15 September 2008
15 September 2008
|Laura Veirs - 100 Club, London - 4th April 2007|
Review by Jonathan Aird
Thinking about Laura Veirs before the gig, listening to old albums and catching up on Saltbreakers (her new album). She plays something like Suzanne Vega, she sings something like Suzanne Vega, she writes something like Suzanne Vega. She even gets shelved next to Suzanne Vega in many record shops. Is she a clone ? Well, she does look a bit like Suzanne Vega ...... anyway it's not too much of a hardship to believe that this time I won't need to use the words "old", "tired", or even "sprightly". Just for once I'm going to see a genuine spring chicken.
The 100 Club is in a basement on Oxford Street and it's small (capacity 300). And sold out long before the gig was highlighted as "the Gig of the week" in various newspapers and magazines. This is all a lot to live up to, so it's a little disappointing to see on arrival that Laura Veirs is down to be on stage at 9:30 and off stage at 10:30.
Despite being sold out the venue isn't packed, there's some seating at tables to the sides of the stage, but most people are sitting on the floor, at least for the opening act. It's easy enough to get near the stage, and there's no shoving - except for the annoying couple with cameras (who were presumably doing a photo-shoot on behalf of the bands - either that or they are just annoying).
The support band was "Your Heart Breaks"; I'd never heard of them prior to this gig. They are a trio - piano, drums, guitar. I may run the risk of damning them with faint praise, but here goes. They had a sort of melodic/jangly/Talking Heads-ish approach to music, and what seemed to be very short songs which were delivered with a yelp of a vocal. None of this is bad, and I quite enjoyed the songs, but I couldn't connect with this band. I suspect I'm too old (or maybe they are too young). Example song introduction "you know when your friends date and then its weird when they break-up". Hmm, to be honest no, not really anymore. When my friends break up it tends to involve a divorce and an argument about who gets custody of
the children. Maybe I'm too old.
Anyway, Laura Veirs and the Saltbreakers - they bound on stage resplendent in their new clothes - embroidered suits for the men, and Laura Veirs in a sort of embroidered gingham summer dress, dark tights and really very sensible shoes indeed. Why the fashion critique, I ask myself - well, they brought the subject up. New band name (but same band), new clothes, new album for which, we are informed, this is a sort of launch party as it's the first gig they've played with the new material.
The new album is a far rockier affair than earlier outings, but is clearly building on the direction indicated by the previous album (Year of the Meteors). I'd been listening to Saltbreakers for the last week, and enjoying it a great deal, although I can't decide if Laura Veirs re-uses imagery in order to connect her songs, or if it is just editorial carelessness (for want of a better word). For example, is the protagonist of Pink Light who is "drifting along with my swords out flailing" the same person as Wandering Kind's tattooed girl who "took up her swords and plunged them down" ? What is the significance of the mirroring of a line from "Saltbreakers" where she declares "I'm a fallen leaf who keeps her green" in the album's later song "Cast a hook in me" where she states that she is not withering, but is "like a fallen leaf who keeps her green" ? Answers on the back of a postcard.....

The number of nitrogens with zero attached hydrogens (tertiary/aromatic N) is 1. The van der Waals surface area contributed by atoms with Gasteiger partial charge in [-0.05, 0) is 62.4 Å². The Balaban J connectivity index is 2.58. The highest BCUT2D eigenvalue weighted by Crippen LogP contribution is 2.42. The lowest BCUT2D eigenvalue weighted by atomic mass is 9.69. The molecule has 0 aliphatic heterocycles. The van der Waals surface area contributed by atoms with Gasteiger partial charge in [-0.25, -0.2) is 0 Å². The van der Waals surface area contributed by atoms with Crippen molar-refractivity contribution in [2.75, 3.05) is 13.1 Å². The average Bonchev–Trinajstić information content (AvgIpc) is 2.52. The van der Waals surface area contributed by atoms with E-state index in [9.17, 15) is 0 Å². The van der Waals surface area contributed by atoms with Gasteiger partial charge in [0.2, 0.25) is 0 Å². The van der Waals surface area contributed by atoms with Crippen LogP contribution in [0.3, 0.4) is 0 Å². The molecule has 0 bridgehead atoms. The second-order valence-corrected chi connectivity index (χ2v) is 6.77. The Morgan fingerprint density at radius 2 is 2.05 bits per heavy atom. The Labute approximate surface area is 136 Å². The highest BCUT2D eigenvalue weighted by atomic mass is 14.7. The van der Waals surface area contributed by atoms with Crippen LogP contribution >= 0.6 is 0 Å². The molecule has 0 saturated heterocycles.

There followed a very good approximation to the album, with Veirs alternating between acoustic and electric guitar. Having never seen her live before, and with the albums simply stating "vocals, guitar" against the band members, I hadn't realised that the Neil Youngish single note solos with added feedback were generated by Veirs herself.
Everything seemed to go fine until Veirs bantered a-while with a fan calling for "Rialto", after which she seemed to lose focus for a bit, but picked up again after a single muffed guitar solo. The band were excellent, a fine bass player and the keyboards were also impressive (with various bits of electronic weirdness overlaying the sound as required). But, my admiration went out to the drummer who maintained a chip-chip-chipping bell sound with finger cymbals for longer than it would seem humanly possible to do so.
Boy, we had to work for the 2 song encore !
I picked up a set list, but it's basically the whole of the saltbreakers album, plus Secret Someones, Parisian Dream, Rialto & Where Gravity is Dead (from Year of Meteors) and Shadow Blues (from Carbon Glacier).
All round excellent, and it's hard to believe she was playing somewhere so small - this must surely be the year that she breaks big ?